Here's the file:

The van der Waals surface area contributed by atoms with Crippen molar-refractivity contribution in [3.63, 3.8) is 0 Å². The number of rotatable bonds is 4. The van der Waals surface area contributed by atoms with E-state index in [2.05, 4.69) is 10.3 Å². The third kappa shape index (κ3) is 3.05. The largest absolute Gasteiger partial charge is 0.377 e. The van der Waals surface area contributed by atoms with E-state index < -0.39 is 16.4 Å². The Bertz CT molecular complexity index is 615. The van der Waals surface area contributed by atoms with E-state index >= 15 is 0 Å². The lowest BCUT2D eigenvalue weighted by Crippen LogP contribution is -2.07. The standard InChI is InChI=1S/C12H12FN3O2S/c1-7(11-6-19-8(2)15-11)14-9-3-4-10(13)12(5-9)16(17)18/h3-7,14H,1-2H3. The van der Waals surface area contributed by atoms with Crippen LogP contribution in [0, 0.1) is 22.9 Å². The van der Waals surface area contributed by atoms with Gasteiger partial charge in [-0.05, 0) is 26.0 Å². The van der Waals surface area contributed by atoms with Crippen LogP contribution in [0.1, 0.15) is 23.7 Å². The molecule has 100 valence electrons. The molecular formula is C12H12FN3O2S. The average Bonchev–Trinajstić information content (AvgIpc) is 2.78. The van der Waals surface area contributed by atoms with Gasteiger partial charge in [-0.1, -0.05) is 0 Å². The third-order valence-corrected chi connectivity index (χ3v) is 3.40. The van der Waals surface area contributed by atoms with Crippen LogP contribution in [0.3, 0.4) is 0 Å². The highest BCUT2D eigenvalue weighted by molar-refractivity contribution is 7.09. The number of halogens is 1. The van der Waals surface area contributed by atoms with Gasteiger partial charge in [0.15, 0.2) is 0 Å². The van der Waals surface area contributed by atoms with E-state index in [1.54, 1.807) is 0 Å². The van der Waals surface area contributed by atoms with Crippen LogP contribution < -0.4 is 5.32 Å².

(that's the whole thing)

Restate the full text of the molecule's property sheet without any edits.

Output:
The van der Waals surface area contributed by atoms with Crippen molar-refractivity contribution in [3.63, 3.8) is 0 Å². The number of rotatable bonds is 4. The van der Waals surface area contributed by atoms with E-state index in [2.05, 4.69) is 10.3 Å². The third kappa shape index (κ3) is 3.05. The largest absolute Gasteiger partial charge is 0.377 e. The van der Waals surface area contributed by atoms with E-state index < -0.39 is 16.4 Å². The Bertz CT molecular complexity index is 615. The van der Waals surface area contributed by atoms with E-state index >= 15 is 0 Å². The lowest BCUT2D eigenvalue weighted by Crippen LogP contribution is -2.07. The standard InChI is InChI=1S/C12H12FN3O2S/c1-7(11-6-19-8(2)15-11)14-9-3-4-10(13)12(5-9)16(17)18/h3-7,14H,1-2H3. The van der Waals surface area contributed by atoms with Crippen LogP contribution in [0, 0.1) is 22.9 Å². The van der Waals surface area contributed by atoms with Gasteiger partial charge in [-0.05, 0) is 26.0 Å². The van der Waals surface area contributed by atoms with Crippen LogP contribution in [0.1, 0.15) is 23.7 Å². The molecule has 100 valence electrons. The molecular formula is C12H12FN3O2S. The average Bonchev–Trinajstić information content (AvgIpc) is 2.78. The van der Waals surface area contributed by atoms with Gasteiger partial charge in [-0.1, -0.05) is 0 Å². The third-order valence-corrected chi connectivity index (χ3v) is 3.40. The van der Waals surface area contributed by atoms with Crippen LogP contribution in [0.3, 0.4) is 0 Å². The highest BCUT2D eigenvalue weighted by molar-refractivity contribution is 7.09. The number of halogens is 1. The van der Waals surface area contributed by atoms with Gasteiger partial charge in [0.15, 0.2) is 0 Å². The van der Waals surface area contributed by atoms with E-state index in [1.54, 1.807) is 0 Å². The van der Waals surface area contributed by atoms with Crippen LogP contribution < -0.4 is 5.32 Å².